Would you know if your elderly family member was being abused in their nursing home? You might think that you would, especially if they appeared bruised or had other suspicious injuries.
But what about neglect? Could you identify signs of nursing home neglect?
While patient neglect is a form of abuse, the signs of neglect may be far more subtle. Often, a resident’s poor hygiene may be a tip-off that all is not well at their nursing home. If you visit your loved one and notice that they smell of urine or feces, they are not getting the level of care that they need.
Of course, incontinent patients have accidents with bowels and bladder all the time, and one incident does not necessarily mean they are being neglected. But if they have to continue to wear a soiled or sodden adult diaper for extended periods, it’s a real problem.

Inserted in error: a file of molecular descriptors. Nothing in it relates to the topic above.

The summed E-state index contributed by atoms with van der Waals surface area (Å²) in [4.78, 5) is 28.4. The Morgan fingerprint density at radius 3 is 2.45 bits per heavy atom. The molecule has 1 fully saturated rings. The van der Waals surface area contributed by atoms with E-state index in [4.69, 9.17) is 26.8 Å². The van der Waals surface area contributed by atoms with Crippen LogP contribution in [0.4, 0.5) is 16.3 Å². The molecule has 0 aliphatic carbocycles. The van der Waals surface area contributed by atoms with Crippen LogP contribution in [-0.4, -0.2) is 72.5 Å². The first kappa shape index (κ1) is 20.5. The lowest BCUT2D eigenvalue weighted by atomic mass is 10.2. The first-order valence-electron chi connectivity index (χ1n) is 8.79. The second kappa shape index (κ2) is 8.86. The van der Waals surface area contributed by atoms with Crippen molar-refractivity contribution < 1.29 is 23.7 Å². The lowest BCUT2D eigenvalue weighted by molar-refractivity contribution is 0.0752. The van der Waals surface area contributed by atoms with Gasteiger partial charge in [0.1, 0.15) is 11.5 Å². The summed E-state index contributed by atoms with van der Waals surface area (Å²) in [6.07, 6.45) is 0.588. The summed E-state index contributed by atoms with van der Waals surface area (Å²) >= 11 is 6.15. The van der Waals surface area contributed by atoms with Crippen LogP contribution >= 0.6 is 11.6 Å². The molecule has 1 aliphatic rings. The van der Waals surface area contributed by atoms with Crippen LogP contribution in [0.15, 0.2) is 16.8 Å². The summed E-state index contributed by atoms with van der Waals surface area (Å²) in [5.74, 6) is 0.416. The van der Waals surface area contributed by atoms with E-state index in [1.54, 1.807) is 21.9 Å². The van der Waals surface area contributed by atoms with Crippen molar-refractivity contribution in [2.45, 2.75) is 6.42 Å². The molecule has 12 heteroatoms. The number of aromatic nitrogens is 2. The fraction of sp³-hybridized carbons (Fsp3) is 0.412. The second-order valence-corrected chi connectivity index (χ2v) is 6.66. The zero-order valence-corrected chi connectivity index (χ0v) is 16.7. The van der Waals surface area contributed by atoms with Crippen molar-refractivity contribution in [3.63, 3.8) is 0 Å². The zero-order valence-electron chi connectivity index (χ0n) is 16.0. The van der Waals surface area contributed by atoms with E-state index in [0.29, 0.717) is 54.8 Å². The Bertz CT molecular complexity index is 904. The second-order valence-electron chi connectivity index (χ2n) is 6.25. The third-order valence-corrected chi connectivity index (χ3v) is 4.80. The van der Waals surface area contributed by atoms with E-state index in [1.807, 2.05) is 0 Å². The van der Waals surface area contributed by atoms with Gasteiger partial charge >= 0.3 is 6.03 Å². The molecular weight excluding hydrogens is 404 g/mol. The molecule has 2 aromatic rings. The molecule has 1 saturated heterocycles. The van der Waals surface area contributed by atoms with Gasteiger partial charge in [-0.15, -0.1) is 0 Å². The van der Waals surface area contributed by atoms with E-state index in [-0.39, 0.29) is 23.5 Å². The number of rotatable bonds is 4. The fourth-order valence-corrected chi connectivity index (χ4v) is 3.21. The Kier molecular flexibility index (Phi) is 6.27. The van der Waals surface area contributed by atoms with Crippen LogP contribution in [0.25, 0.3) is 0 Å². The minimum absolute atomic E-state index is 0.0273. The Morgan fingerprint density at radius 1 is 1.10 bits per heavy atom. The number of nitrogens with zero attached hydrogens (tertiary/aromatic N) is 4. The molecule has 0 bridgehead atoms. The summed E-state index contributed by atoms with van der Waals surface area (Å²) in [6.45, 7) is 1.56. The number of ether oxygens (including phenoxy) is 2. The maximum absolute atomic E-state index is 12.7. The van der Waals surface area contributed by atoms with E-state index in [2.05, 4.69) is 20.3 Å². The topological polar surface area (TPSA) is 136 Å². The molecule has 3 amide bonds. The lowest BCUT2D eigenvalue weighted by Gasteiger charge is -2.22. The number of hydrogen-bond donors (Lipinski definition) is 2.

A decline in mobility may be another sign that a resident is not receiving the care that they need. Bed-bound residents and those who spend hours sitting in chairs can develop bedsores. But another sign that the individual may be neglected is that their muscles begin to atrophy from lack of use. Even someone who can no longer walk unassisted should be encouraged to move their limbs in gentle exercises.
Psychological neglect is another problem. Dementia and stroke patients may lose the ability to communicate verbally. However, staff should still be interacting with them and encouraging them to communicate needs and pain in whatever ways that they may still be able. Simply treating them as if they can’t hear or express themselves can be very damaging to them psychologically.
If you suspect nursing home neglect, speak up and advocate for your loved one’s needs.